So far in 2017 he ranks 69th in strokes gained tee to green, 73rd in strokes gained approaching the green, 9th in GIR percentage (70.59%), 39th in driving distance (297.4 yards), 66th in strokes gained putting, and 29th in bogey avoidance. His game is ideal for U.S. Open type venues and besides his missed cut at Winged Foot in 2006, when he was an amateur, Horschel has made the cut in his last four U.S. Opens appearances, not finishing worse than 32nd place. If he can somehow keep it up with his recent putting, Horschel has top 20 upside and is a great cheap GPP play at only $6,700.
Shane Lowry: (7,300) The Irishman is coming off back to back great showings, posting a T6 at The BMW PGA Championship and a T15 at The Memorial. In these two finishes, he was terrific approaching the green, ranking T2 at The BMW and T10 at The Memorial in greens hit. (70% GIR) He has made the cut four times in his last six events, but the two missed cuts came at two courses that really don’t fit his game at all, in Augusta National and TPC Sawgrass. Lowry is a player who always seems to grind it out and play well on difficult lengthier courses like Erin Hills. Over the last two years he has been right in the mix come Sunday in this event, finishing T2 last season at Oakmont and T9 at Chambers Bay in 2015.
He even already went on to tell the media this week how much he believes this event fits his game. “I like this type of golf. I like hard courses. I think it suits my game,” Lowry said. “I don’t know why, but any type of tough course is something I enjoy. I think that’s why I like the U.S. Open.” (via Usopen.com) This season he ranks 35th in strokes gained tee to green, 43rd in strokes gained approaching the green, 68th in driving distance (293.9 yards), 38th in GIR percentage (67.8%), 64th in strokes gained putting, and 21st in birdie or better percentage. Everything is lining up for Lowry to have a good week here and at only $7,300, he is a value that will hopefully go slightly under owned with some well-known names around him in this price range. (5-8% projected ownership via Fantasy Labs)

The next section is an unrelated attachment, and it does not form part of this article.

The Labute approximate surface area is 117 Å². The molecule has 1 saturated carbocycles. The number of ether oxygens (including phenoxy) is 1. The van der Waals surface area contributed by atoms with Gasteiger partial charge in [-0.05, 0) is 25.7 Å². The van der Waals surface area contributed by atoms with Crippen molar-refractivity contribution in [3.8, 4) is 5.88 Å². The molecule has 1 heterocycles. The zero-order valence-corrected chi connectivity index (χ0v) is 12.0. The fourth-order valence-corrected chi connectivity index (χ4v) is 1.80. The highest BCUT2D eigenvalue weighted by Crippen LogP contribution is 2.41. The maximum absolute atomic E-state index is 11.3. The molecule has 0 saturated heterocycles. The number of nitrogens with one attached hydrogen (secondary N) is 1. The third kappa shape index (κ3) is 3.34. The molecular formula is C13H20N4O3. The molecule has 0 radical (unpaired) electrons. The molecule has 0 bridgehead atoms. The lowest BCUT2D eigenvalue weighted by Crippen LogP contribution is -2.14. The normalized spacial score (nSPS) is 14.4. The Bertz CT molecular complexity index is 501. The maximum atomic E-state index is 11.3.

Lee Westwood: (6,800) Westwood hasn’t played much this season on The Tour, but he is just too good and experienced of a player to priced this cheap. This season he has only teed it up six times in America, but has made the cut in five of these tournaments (T18 at The Masters), with his only cut coming at The Houston Open, which is an event he has struggled at for the past three seasons. Recently his game has looked solid overseas the past two weeks, finishing T14 at The BMW PGA Championship and T15 at The Nordea Masters. He doesn’t rank statistically yet on The Tour, but in these past two starts, he is averaging a 290.8 yard drive, a GIR percentage of 64%, and a putt per round average of 28.6.
Westwood for his whole career has been player who always steps up to the occasions in majors. He hasn’t missed a cut in a major in almost three years, making ten straight cuts since The 2014 Open at Royal Liverpool. He has played especially well in U.S. Opens, making 14/17 cuts, with five top ten finishes. His recent form isn’t perfect from a numbers stand point, but Westwood just based on pedigree alone is very underpriced. It’s early in the week, but I haven’t heard much buzz at all about him in The DFS world. Hopefully he comes with a very low ownership, because he is someone I love using in GPPs this week. (5-8% projected ownership via Fantasy Labs)
Also Consider: Louis Oosthuiznen, Alex Noren (great price for the #8 ranked player in the world, but may end up being very popular), Charl Schwartzel, Bud Cauley, Steve Stricker, Martin Kaymer, Byeong-Hun An, Trey Mullinax (very risky but he looked good last week at The St. Jude and has the distance we need), and Peter Uihlein.